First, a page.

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Teen Spirit (A Movie Review)

Updated: Mar 2, 2020

Teen Spirit


Starring Elle Fanning, Zlatko Buric, Agnieszka Grochowska, Rebecca Hall, Clara Rugaard, Archie Madekwe, Ursula Holliday, Jordan Stephens, Millie Brady, Ruairi O’Connor, Olive Gray, Vivian Oparah, Ria Zmitrowicz, Andrew Ellis, Charlie Mayhew, Marius De Vries, Elizabeth Berrington, Tamara Ronchese and Johnny Vaughan.

Screenplay by Max Minghella.

Directed by Max Minghella.

Distributed by Interscope Films. 93 minutes. Rated PG-13.

“Slow and suspenseful.”

These are the words my cousin, my companion to the screening of Teen Spirit, used to describe the film. It is an apt description if ever I have heard one. At one point I even caught her leaning forward in her seat, watching to see what would happen next in a suspenseful scene.

While the filming was slick and stylish, like a series of music videos spliced together between dramatic scenes, even predictable moments inched forward at a pace that led me to question what could happen (but didn’t…it stayed true to its inevitably predictable moments).

Teen Spirit tells the story of Violet (played by Elle Fanning), a 17-year-old hard-working student living in Isle of Wight, UK. She lives with only her mom, Marla, (played by Agnieszka Growowska) a hardnosed but beautiful woman trying to keep her family’s home.

When a singing reality show called Teen Spirit (sort of a variation on The X-Factor or American Idol) holds auditions for the first time on the island, Violet attends – even though she had previously only sung in church and a local pub) attends. Against the odds (and privileged classmates), she earns her place to return for the finals.

She recruits Vlad (played by Zlatko Buric), an older man with a drinking problem and an operatic past who has become a fan of her singing at the pub. He acts as her trusted adult guardian as required by the show for the finals for any singers under legal age. He agrees, but only if he becomes her manager with a promised percentage of her earnings if she is successful.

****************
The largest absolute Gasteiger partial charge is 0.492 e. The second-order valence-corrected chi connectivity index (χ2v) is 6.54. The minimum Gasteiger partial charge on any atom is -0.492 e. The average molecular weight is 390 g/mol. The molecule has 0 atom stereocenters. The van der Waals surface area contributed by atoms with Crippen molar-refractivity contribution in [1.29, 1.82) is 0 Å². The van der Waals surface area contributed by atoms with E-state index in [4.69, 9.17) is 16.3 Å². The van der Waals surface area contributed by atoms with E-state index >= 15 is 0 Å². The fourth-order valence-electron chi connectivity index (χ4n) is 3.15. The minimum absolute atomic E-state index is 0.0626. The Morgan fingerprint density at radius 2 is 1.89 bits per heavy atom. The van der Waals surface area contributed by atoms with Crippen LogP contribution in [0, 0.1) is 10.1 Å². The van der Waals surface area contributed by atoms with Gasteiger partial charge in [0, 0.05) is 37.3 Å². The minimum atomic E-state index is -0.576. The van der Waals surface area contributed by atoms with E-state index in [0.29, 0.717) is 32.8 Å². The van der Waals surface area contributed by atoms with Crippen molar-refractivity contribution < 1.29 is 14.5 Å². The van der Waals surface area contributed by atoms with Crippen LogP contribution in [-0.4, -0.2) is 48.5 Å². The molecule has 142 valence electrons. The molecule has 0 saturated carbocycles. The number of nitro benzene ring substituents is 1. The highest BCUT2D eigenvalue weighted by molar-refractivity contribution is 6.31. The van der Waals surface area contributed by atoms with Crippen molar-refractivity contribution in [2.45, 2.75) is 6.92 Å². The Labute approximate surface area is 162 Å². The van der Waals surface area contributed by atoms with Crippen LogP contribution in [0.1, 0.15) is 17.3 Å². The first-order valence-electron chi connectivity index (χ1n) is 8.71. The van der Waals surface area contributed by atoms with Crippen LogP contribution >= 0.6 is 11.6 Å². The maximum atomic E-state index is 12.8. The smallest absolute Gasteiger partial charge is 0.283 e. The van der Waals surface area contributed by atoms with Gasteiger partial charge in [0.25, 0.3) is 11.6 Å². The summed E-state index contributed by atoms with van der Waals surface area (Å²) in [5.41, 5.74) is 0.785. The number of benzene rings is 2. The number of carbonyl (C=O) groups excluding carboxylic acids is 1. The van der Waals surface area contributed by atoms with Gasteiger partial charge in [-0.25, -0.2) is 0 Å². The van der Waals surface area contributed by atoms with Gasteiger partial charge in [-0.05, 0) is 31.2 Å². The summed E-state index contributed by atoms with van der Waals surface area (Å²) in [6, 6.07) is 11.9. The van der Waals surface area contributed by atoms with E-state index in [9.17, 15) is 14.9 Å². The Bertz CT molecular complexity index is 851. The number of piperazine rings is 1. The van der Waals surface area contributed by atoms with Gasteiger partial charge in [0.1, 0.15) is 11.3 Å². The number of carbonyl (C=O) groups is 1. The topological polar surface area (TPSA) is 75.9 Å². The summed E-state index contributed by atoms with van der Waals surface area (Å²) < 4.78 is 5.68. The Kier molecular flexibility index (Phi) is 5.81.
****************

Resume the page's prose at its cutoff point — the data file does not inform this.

If you think this story, in general, sounds wildly familiar, you would be correct. Films like Girls Just Want to Have Fun, Hairspray, Flashdance, and even 2018’s Vox Lux and A Star Is Born all have similarities—young girl, down on her luck, working her way to fame and fortune.

It’s an underdog story that we’ve heard many times, but one that audiences tend to love, filled with the promise and trials of fame and instant stardom. The slow pace of the film allowed for some minor plot twists that nearly broke the predictability of the story. Nearly.

While Teen Spirit is not exceptional in its story, its characters are compelling. Also, the actors’ performances kept me wanting to learn more about their stories, beyond what is spelled out.

Elle Fanning proves to be a triple threat, not only acting and dancing, but also singing Violet’s pop songs throughout the film. Her performance in the final piece, “Don’t Kill My Vibe,” is breathtaking on the big screen and really captured her energy and hard work throughout the film.

In the end, maybe it’s my age, or the not-quite-well-enough developed characters of Marla and Vlad, but I was left wanting to know more about the stories the adults, their futures or lack thereof. Is it too much to ask for a sequel where we leave Violet’s story and embark on the story of the strong-but-broken beauty and the opera singer-turned-drunkard who becomes a quiet hero?

Bonnie Paul

Copyright ©2019 All rights reserved. Posted: April 19, 2019.

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